And then Facebook happened! It was a paradigm shift for me, and my cognitive and lingual world was turned upside down once more. This time it pulled the old world super close to me, pretty much outside my window, I could not deny it or run from it. Facebook was an instant reconnection to and an undeniable re-bonding with the world I used to belong to. It was like opening the door and stepping straight into my youth and my past, to my language, and my past identity.
Now safely anchored into my not so new life in America, I was free to explore and let myself dive straight into my past, without dire consequences that frightened the daylights out of my mother. My first messages to my friends on Facebook were all written in English, my friends responded in our native tongue. I understood perfectly well, but I could not speak or write. I was stuck for so long, it seemed I would never get moving. I remember how insanely accomplished and proud I felt when I finally composed my first e-mail, start to finish, with using only few English words as props.
My mother’s bizarre master plan may have been brilliant after all. This experience of relearning and reconnecting was completely cathartic, and besides it being so stimulating, it also opened up a whole new world for me. It connected me with the local community of expats, former citizens of my country, the same country that was torn into pieces, dispersing its people around the planet, seeking safer, freer life elsewhere, the country that regretfully no longer exists, former Yugoslavia. But despite the war and bloodshed, these people, expats, do still happily co-exist together forming a live and well mini version of the country which we so sweetly shared and cherished, until its sad demise. It’s here, they are all here, and have been here, despite my decades long denial about their existence, ever since I arrived to America.
Once my native language found its way back, rolling of my tongue confidently, existing along side English peacefully, unselfishly sharing my life’s “timeline”, proudly and in equal parts, I was ready to accept, to add and reconnect and to love and appreciate my native language, my past and my roots. I no longer feel conflicted about my past, or forced to deny it, or dismiss it. It didn’t take long to speak fluently again, like a native, to write effortlessly and even joke or swear. And because I was so amputated from that world for almost 2 decades, I now appreciate and devour every little nuance of it, with more zeal than ever before.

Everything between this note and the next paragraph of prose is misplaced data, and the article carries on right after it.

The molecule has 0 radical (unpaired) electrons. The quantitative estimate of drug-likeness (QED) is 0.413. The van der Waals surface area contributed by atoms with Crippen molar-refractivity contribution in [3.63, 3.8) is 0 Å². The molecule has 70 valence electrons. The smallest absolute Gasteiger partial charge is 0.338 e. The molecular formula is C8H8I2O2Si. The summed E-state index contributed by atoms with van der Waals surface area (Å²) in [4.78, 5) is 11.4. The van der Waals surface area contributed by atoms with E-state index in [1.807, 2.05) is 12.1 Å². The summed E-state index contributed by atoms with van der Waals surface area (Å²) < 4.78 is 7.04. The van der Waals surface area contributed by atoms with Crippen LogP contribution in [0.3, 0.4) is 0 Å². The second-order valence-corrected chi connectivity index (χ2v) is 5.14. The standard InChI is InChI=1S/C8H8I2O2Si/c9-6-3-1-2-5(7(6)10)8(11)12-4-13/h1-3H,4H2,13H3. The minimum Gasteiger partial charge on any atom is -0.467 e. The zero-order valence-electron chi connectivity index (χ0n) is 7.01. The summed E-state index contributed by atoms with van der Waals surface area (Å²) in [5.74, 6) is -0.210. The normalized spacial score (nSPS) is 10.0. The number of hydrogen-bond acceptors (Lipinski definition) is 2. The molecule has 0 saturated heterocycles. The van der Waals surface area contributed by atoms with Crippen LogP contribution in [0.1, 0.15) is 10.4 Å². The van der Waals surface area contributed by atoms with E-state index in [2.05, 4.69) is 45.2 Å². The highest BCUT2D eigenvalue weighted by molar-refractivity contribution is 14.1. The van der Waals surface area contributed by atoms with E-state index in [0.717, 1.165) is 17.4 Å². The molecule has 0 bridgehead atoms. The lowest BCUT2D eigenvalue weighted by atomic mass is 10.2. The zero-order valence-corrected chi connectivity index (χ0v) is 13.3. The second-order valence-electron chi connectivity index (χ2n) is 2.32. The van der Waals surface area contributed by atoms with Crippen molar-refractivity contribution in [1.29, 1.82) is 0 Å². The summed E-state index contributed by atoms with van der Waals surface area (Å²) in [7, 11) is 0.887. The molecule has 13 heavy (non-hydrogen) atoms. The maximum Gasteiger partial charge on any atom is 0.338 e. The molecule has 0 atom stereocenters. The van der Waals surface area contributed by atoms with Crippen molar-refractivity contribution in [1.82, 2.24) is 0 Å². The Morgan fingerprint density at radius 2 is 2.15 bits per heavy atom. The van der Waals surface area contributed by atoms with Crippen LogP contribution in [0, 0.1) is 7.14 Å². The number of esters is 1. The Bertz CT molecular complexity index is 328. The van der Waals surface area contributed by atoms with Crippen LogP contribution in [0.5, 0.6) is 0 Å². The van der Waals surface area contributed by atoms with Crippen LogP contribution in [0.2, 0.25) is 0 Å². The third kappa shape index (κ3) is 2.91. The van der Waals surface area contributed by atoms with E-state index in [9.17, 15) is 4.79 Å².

So when after years worth of effort to self assimilate and prove to my mother, myself and others how solidly American I am, how I earned and deserved my right to vote, celebrate, feel patriotic, live this American dream, and dream in English, I am accused of not letting go of my past, or keeping the country, language and tradition from which I came in higher regard or even let it trump the country of which I have been a proud citizen for over 2 decades, it makes me want to do one of my rarely used eastern European eye rolls, along with air hand gesture, and a faint, under chin uttered whateva’, put on an American flag baseball hat, and go have a cappuccino, with my comrades, at a local cafe Europa.
Tags: american dream, assimilate, balkan, cognitive, confidence, friendship, humble, language, life in america, lingual, native, paradigm shift, passion, past, reconnection, speaking, words, writing, youth, yugoslavia